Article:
General Anesthesia. What Is It? Is It Safe?
As surgeons, we most often use general anesthesia to perform our procedures. General anesthesia is when the patient is rendered unconscious in order to ensure that they do not feel any pain or discomfort during the procedure. Even with advances in laparoscopic surgery, general anesthesia remains a very important part in our work, and for the average patient, is very safe.
There are, however, some considerations of general anesthesia that should be understood and addressed before the procedure.
- Those with allergies to certain drugs or who have had reactions to general anesthesia should be sure to let us know. While these are rare occurrences, they can be significant.
- Make sure you prepare properly for your anesthesia. You will need to fast – up to 10 hours – before surgery, during which time you will only be able to consume clear liquids or black coffee. Some medication may or may not be appropriate to take during this time.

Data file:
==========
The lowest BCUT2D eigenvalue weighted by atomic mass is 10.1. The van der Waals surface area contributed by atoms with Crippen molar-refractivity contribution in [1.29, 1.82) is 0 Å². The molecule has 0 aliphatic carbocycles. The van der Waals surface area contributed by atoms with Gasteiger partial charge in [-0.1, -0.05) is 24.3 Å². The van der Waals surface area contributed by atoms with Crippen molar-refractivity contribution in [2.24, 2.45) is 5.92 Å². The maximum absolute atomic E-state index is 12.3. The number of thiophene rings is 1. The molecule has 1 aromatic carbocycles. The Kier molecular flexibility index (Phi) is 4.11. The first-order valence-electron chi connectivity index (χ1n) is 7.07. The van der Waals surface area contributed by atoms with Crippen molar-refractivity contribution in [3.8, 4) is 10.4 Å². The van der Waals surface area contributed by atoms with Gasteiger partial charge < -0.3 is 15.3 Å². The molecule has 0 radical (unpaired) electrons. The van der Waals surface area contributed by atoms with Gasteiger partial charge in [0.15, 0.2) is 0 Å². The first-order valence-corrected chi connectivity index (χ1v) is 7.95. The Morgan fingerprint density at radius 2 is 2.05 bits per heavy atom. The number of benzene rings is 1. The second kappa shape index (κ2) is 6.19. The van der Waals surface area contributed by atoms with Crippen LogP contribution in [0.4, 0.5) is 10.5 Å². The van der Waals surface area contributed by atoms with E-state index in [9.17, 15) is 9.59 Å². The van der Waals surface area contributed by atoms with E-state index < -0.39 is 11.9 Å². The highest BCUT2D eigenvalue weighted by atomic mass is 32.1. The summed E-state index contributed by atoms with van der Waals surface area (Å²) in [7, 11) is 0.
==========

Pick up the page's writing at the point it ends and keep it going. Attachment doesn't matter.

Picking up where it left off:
- If you have sleep apnea, which is common in obese patients, it is extremely important that you tell your surgeon and anesthesiologist. Your breathing pattern will have to be monitored while under anesthesia.
- As you awake from general anesthesia you may feel sensations of confusion and physical feelings of nausea, sore throat and sometimes pain. While these are all normal, be sure to let your medical team know about any and all symptoms you are feeling.
General anesthesia is very useful because we are able to perform the procedure without the patient moving from any discomfort or restlessness. While patients do sometimes get nervous about the prospects of being rendered unconscious, with some planning and consideration, many of the risks of general anesthesia can be mitigated.
For any questions, please don’t hesitate to speak to us during one of your scheduled consultations or otherwise. We are always here to help you feel comfortable and informed about the procedure you will undergo.Back To All Posts